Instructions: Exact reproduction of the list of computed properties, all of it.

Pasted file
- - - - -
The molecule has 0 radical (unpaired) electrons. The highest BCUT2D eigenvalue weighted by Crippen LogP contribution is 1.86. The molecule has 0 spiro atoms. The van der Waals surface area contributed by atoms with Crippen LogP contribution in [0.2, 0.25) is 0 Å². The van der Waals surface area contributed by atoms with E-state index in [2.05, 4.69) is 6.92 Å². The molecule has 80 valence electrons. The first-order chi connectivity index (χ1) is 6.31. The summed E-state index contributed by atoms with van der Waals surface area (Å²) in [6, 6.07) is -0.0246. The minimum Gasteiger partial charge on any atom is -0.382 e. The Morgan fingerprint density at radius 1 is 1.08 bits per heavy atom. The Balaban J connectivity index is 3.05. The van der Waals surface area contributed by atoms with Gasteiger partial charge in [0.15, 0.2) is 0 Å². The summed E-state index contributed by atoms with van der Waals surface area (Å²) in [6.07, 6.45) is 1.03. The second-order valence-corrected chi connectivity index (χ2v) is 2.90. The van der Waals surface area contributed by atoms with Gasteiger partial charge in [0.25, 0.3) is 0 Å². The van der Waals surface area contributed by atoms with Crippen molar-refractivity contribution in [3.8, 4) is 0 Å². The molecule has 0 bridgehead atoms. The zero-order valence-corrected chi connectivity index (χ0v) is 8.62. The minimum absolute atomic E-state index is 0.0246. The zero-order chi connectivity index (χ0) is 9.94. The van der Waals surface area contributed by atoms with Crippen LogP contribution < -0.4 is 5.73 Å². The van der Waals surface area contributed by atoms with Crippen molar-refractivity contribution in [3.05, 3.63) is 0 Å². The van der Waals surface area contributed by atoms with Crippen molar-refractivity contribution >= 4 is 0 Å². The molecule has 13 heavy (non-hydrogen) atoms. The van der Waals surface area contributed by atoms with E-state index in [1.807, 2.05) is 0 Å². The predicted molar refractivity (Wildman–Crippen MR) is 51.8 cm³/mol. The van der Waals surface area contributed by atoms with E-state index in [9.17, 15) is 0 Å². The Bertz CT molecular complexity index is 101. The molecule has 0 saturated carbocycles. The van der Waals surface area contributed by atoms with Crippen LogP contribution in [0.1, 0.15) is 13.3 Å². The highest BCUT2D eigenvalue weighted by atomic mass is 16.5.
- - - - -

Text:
The molecule has 0 radical (unpaired) electrons. The highest BCUT2D eigenvalue weighted by Crippen LogP contribution is 1.86. The molecule has 0 spiro atoms. The van der Waals surface area contributed by atoms with Crippen LogP contribution in [0.2, 0.25) is 0 Å². The van der Waals surface area contributed by atoms with E-state index in [2.05, 4.69) is 6.92 Å². The molecule has 80 valence electrons. The first-order chi connectivity index (χ1) is 6.31. The summed E-state index contributed by atoms with van der Waals surface area (Å²) in [6, 6.07) is -0.0246. The minimum Gasteiger partial charge on any atom is -0.382 e. The Morgan fingerprint density at radius 1 is 1.08 bits per heavy atom. The Balaban J connectivity index is 3.05. The van der Waals surface area contributed by atoms with Gasteiger partial charge in [0.15, 0.2) is 0 Å². The summed E-state index contributed by atoms with van der Waals surface area (Å²) in [6.07, 6.45) is 1.03. The second-order valence-corrected chi connectivity index (χ2v) is 2.90. The van der Waals surface area contributed by atoms with Gasteiger partial charge in [0.25, 0.3) is 0 Å². The van der Waals surface area contributed by atoms with Crippen molar-refractivity contribution in [3.8, 4) is 0 Å². The molecule has 0 bridgehead atoms. The zero-order valence-corrected chi connectivity index (χ0v) is 8.62. The minimum absolute atomic E-state index is 0.0246. The zero-order chi connectivity index (χ0) is 9.94. The van der Waals surface area contributed by atoms with Crippen LogP contribution < -0.4 is 5.73 Å². The van der Waals surface area contributed by atoms with Crippen molar-refractivity contribution in [3.05, 3.63) is 0 Å². The van der Waals surface area contributed by atoms with Crippen molar-refractivity contribution >= 4 is 0 Å². The molecule has 13 heavy (non-hydrogen) atoms. The van der Waals surface area contributed by atoms with E-state index in [1.807, 2.05) is 0 Å². The predicted molar refractivity (Wildman–Crippen MR) is 51.8 cm³/mol. The van der Waals surface area contributed by atoms with E-state index in [9.17, 15) is 0 Å². The Bertz CT molecular complexity index is 101. The molecule has 0 saturated carbocycles. The van der Waals surface area contributed by atoms with Crippen LogP contribution in [0.1, 0.15) is 13.3 Å². The highest BCUT2D eigenvalue weighted by atomic mass is 16.5.